Big plans in the offing … The company hopes its suborbital Mk-II plane, the predecessor to the two-stage-to-orbit vehicle Mk-III, will be the first vehicle to access space multiple times per day. The Mk-II serves as a technology demonstrator for the Mk-III and will be used to capture atmospheric data for weather and climate modelling and scientific research. (submitted by platykurtic and Nicholas)

Webb telescope gets a launch date. NASA announced in August that the James Webb Space Telescope had passed its final ground-based tests and was being prepared for shipment to its launch site in Kourou, French Guiana. Now, the oft-delayed $10 billion telescope has an official launch date: December 18, 2021, Ars reports. The date was announced on Wednesday by NASA, the European Space Agency, and launch provider Arianespace. The space telescope will launch on an Ariane 5 rocket.

Un lancement en toute sécurité, s’il vous plaît … Why the most expensive scientific instrument NASA has ever built launching on a European rocket? Because the European Space Agency is conducting the launch for NASA in return for a share of observation time using the infrared telescope. Webb will observe wavelengths of light longer than those of the Hubble Space telescope, and this should allow the new instrument to see the earliest galaxies of the Universe. (submitted by Ken the Bin and EllPeaTea)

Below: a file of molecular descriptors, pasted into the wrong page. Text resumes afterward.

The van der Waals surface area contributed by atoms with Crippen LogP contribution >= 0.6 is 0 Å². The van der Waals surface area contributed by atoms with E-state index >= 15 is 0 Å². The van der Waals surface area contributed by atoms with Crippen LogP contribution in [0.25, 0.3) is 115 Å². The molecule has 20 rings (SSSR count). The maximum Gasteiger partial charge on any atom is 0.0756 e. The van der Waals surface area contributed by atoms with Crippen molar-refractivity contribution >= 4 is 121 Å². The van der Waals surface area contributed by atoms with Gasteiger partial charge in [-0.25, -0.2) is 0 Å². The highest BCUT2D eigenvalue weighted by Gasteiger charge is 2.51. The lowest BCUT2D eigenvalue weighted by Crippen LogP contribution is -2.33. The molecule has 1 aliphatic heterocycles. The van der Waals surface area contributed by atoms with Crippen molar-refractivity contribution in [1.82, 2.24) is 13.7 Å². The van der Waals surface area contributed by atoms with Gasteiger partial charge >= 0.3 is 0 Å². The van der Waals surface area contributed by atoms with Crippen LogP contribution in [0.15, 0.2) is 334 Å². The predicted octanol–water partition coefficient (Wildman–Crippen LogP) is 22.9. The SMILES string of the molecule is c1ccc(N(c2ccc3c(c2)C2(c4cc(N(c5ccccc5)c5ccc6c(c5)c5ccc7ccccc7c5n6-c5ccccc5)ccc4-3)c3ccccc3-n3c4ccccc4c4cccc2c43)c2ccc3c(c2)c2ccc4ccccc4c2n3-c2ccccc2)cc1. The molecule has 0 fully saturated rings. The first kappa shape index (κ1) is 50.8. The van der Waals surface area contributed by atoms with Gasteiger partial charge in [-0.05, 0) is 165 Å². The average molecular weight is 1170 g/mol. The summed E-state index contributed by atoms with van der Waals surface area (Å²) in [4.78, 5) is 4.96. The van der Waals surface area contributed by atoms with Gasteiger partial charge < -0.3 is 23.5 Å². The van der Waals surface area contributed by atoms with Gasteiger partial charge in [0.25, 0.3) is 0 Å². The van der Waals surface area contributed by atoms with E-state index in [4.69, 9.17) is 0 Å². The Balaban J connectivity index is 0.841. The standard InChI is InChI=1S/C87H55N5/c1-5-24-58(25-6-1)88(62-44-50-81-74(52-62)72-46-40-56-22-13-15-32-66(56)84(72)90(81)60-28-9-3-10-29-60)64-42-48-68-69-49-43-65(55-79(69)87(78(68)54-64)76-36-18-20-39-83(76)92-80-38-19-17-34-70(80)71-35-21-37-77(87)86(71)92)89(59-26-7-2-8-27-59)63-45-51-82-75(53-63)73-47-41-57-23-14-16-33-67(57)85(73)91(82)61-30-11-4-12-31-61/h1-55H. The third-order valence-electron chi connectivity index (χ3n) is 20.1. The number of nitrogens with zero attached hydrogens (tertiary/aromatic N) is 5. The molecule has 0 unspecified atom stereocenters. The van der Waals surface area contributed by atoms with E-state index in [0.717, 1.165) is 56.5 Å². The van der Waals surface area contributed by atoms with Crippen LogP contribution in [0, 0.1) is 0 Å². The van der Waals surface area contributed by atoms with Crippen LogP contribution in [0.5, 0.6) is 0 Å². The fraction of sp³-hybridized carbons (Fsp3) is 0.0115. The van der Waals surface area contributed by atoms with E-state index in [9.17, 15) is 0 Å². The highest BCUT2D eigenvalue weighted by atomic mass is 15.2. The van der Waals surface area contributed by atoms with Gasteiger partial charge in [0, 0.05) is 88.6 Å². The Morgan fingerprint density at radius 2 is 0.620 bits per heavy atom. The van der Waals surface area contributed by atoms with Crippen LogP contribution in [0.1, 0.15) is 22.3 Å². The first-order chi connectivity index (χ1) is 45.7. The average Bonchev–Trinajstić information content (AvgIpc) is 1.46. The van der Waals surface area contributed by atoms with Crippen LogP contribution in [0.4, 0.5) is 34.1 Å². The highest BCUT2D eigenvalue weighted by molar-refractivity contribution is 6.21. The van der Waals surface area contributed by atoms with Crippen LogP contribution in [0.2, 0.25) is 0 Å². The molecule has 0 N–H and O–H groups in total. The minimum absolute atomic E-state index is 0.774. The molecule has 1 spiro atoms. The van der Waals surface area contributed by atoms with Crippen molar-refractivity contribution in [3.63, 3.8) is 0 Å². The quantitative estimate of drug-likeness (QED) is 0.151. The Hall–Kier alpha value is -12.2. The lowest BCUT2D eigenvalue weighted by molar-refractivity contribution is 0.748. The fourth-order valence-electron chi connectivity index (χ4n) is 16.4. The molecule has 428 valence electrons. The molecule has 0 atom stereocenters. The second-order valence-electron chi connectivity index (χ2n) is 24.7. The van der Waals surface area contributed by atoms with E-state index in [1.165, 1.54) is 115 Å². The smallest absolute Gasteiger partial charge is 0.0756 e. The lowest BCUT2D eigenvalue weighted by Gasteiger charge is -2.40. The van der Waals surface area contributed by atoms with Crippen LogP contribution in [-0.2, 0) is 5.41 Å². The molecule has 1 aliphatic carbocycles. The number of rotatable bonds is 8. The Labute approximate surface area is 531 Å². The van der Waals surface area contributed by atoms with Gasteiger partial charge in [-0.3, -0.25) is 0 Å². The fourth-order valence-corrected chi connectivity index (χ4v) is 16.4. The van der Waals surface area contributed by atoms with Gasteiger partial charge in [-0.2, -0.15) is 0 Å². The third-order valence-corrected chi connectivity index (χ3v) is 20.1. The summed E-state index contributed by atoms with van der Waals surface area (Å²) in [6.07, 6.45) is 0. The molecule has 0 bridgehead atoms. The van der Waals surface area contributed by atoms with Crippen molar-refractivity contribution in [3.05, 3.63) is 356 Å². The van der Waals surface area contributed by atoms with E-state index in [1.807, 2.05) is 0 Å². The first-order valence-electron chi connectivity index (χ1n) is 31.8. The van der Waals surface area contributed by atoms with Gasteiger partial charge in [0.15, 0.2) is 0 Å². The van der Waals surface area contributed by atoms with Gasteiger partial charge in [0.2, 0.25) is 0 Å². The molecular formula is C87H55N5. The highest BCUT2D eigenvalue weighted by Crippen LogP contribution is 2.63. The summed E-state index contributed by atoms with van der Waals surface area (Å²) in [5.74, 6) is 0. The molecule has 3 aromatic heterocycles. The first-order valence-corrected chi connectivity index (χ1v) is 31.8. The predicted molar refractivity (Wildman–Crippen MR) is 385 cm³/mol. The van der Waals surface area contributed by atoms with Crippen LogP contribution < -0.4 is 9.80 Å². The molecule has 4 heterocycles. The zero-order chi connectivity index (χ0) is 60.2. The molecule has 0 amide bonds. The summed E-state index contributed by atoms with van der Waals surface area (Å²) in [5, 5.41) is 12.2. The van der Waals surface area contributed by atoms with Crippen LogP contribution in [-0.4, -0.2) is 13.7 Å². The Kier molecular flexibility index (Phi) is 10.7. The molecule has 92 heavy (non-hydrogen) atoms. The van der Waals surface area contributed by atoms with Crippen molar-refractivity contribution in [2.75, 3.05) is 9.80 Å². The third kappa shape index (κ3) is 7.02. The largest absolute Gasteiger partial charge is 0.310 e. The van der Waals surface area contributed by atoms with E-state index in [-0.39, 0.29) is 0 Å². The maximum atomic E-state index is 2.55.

Space Force leans into innovative launch concepts. In June, a previously flown Falcon 9 booster lofted a new-generation Global Positioning Satellite for the US Space Force. This marked a watershed moment for the US military and the concept of reusable rockets, as the Space Force entrusted a satellite worth about a half-billion dollars to the new technology. Using a refurbished booster—this particular first stage launched a GPS III satellite in November 2020—did save the Space Force money. By agreeing to launch two of its new GPS III satellites on used rockets, essentially, the US government pocketed $52 million in cost savings.

Banking on innovation … This was certainly welcome, Space Force officials said, and it’s nice to have the potential to increase launch tempo. However, the most important factor, according to the chief of the US Space Force, is tapping into American innovation, Ars reports. “While innovation and speed inevitably come with risk, the biggest threat to our success is moving too slowly and refusing to change,” said Gen. John “Jay” Raymond, chief of space operations. “This launch proves the Space Force will smartly innovate to grow our national advantage in a contested space environment.”